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Working Past 65? Navigating Medicare Before Retirement

April 12, 2024

Many people are choosing to extend their careers past the traditional retirement age of 65. If that's you, you might be wondering how Medicare fits into your healthcare picture. Here's what you need to know about Medicare and working past 65:

Do I Need to Enroll in Medicare at 65 if I'm Still Working?

The short answer is no, you aren't required to enroll in Medicare right at 65 if you have health insurance from your employer. This is because employer-sponsored plans are considered primary insurance, meaning they typically pay for most of your medical expenses before Medicare kicks in.

There are some advantages to enrolling in Medicare Part A (hospital insurance) when you're first eligible (usually at 65). Part A is typically premium-free if you've worked enough and paid Medicare taxes. So, why not get free coverage?

Part B (medical insurance) is different. It has a monthly premium, and delaying enrollment can come with a penalty if you do decide to sign up later. However, if you have employer coverage, you may be able to delay Part B enrollment without a penalty.

So, When Should I Enroll in Medicare?

The decision depends on your specific situation. Here are some factors to consider:

  • Employer plan details: Check with your employer or plan administrator to understand how your current plan coordinates with Medicare. Some plans may require you to enroll in Medicare if you become eligible.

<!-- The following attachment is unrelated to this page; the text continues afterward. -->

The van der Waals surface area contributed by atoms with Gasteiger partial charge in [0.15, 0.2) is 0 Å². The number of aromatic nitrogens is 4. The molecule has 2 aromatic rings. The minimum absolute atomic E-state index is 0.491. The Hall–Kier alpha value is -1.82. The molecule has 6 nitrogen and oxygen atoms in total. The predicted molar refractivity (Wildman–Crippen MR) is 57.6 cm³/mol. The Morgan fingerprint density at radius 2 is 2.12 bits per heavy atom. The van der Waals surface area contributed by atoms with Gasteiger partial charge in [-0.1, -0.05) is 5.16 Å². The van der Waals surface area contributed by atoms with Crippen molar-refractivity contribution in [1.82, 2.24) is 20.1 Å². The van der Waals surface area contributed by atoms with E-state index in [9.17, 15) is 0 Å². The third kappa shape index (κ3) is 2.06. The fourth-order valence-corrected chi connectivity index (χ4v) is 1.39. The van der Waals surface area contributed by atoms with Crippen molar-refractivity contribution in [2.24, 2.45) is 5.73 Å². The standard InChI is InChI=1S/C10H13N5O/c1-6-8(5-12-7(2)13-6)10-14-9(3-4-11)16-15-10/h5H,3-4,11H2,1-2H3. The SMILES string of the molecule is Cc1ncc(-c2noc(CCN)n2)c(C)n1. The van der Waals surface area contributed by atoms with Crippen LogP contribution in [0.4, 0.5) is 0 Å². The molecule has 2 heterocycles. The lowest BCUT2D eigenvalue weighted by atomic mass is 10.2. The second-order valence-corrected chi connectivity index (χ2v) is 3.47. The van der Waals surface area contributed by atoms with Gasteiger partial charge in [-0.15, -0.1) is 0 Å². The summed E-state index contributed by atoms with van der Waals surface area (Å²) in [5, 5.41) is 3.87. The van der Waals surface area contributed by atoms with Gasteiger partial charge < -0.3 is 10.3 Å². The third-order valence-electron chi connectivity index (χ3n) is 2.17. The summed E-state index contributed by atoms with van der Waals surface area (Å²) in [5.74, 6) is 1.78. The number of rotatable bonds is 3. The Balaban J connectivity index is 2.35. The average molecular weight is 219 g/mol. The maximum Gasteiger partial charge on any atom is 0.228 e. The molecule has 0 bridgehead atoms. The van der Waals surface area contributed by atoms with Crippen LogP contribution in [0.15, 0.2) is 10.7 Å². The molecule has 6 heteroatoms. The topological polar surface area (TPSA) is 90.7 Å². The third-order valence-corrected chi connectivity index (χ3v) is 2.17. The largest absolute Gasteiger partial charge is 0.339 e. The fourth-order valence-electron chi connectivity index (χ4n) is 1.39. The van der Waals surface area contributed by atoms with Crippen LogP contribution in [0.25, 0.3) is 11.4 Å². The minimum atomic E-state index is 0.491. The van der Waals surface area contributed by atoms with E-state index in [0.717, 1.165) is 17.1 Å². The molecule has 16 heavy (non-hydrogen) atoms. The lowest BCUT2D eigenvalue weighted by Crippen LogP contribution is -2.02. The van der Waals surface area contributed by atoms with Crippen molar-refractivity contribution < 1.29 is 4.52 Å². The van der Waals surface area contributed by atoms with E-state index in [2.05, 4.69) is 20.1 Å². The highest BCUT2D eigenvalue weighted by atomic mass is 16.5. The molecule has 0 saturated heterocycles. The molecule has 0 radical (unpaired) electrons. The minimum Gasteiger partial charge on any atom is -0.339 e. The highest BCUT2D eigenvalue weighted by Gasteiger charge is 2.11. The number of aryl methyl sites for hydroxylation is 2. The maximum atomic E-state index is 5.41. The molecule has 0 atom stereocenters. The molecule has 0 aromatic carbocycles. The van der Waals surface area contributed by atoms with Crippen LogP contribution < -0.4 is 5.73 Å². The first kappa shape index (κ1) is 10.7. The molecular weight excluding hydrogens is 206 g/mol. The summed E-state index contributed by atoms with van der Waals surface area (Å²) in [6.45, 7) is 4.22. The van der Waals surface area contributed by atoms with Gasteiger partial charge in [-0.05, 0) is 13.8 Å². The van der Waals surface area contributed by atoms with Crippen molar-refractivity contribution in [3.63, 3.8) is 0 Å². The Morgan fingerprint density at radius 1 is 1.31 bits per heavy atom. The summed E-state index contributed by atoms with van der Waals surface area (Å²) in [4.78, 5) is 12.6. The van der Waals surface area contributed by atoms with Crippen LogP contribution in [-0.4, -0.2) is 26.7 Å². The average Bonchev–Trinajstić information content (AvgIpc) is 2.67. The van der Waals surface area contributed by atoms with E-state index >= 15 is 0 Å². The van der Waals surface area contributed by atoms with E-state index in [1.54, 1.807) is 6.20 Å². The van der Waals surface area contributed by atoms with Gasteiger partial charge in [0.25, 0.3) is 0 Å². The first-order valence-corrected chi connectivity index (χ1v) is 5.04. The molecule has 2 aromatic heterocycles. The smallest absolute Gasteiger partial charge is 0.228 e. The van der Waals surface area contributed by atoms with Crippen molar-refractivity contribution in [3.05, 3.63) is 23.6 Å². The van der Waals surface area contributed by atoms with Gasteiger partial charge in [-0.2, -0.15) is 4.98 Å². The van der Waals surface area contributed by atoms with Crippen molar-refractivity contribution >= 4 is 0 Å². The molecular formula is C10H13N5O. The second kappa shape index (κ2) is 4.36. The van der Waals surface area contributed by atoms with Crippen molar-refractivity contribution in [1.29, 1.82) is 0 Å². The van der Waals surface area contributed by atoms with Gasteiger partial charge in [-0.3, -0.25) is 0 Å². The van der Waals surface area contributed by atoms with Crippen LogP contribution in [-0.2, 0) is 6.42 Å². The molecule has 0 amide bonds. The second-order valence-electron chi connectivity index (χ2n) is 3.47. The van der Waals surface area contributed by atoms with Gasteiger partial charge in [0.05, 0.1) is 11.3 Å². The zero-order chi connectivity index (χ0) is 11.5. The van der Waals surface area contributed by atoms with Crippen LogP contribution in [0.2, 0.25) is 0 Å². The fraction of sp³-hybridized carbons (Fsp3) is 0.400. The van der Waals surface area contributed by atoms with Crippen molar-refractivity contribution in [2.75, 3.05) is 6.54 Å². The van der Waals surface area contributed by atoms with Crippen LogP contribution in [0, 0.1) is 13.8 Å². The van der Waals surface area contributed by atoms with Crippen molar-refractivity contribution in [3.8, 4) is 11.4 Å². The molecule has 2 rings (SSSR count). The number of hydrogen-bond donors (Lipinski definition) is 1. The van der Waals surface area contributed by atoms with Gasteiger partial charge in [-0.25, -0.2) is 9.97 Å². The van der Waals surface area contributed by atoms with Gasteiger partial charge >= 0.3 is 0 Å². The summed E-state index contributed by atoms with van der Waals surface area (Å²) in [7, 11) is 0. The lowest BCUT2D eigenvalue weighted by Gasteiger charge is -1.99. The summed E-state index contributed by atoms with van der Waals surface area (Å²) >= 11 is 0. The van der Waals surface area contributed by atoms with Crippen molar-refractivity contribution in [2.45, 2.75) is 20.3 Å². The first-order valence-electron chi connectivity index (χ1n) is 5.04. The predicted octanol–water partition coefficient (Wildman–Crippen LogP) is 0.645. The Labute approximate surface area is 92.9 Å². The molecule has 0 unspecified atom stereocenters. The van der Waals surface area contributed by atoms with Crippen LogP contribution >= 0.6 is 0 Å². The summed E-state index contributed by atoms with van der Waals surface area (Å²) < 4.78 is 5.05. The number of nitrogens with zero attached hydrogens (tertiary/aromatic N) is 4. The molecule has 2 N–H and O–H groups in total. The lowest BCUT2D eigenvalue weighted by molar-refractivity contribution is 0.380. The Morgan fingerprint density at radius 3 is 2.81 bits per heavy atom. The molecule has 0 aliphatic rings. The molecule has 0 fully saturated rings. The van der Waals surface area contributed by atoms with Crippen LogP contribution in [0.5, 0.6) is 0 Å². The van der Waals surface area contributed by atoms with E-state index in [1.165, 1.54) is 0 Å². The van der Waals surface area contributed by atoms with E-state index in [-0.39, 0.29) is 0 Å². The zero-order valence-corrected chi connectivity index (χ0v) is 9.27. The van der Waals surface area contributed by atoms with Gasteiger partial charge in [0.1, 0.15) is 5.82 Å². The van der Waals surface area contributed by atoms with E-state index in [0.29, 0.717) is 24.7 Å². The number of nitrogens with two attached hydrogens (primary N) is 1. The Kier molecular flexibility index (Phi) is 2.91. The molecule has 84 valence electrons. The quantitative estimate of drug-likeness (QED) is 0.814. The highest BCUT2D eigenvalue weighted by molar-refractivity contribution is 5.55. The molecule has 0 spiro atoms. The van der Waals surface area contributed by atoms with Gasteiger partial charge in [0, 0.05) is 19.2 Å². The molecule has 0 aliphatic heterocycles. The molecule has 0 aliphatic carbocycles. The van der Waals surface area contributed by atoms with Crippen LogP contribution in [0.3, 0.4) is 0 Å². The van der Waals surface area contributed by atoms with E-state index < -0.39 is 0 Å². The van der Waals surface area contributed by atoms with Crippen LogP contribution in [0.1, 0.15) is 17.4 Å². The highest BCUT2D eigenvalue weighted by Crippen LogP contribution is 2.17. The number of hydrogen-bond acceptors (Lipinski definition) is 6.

• Retirement plans: If you plan to retire soon, you'll likely want to enroll in Medicare Parts A and B to avoid a late enrollment penalty on Part B.
  • Your health: If you have ongoing health needs, having both Medicare and your employer plan could provide more comprehensive coverage.

Special Enrollment Periods

There are special enrollment periods if you lose your employer coverage, or your employer plan changes significantly. This allows you to enroll in Medicare Parts A and B without a penalty during a specific window.

Getting Help

  • Figuring out Medicare and employer plans can be complex, but we are here to help you make informed discussion.  Start by checking out https://www.medicare.gov/basics


Then contact our office for a meeting with our Medicare enrollment agent, Danielle McKenna.

By understanding your options and considering your individual circumstances, you can make informed decisions about Medicare and health insurance coverage while continuing to work past 65.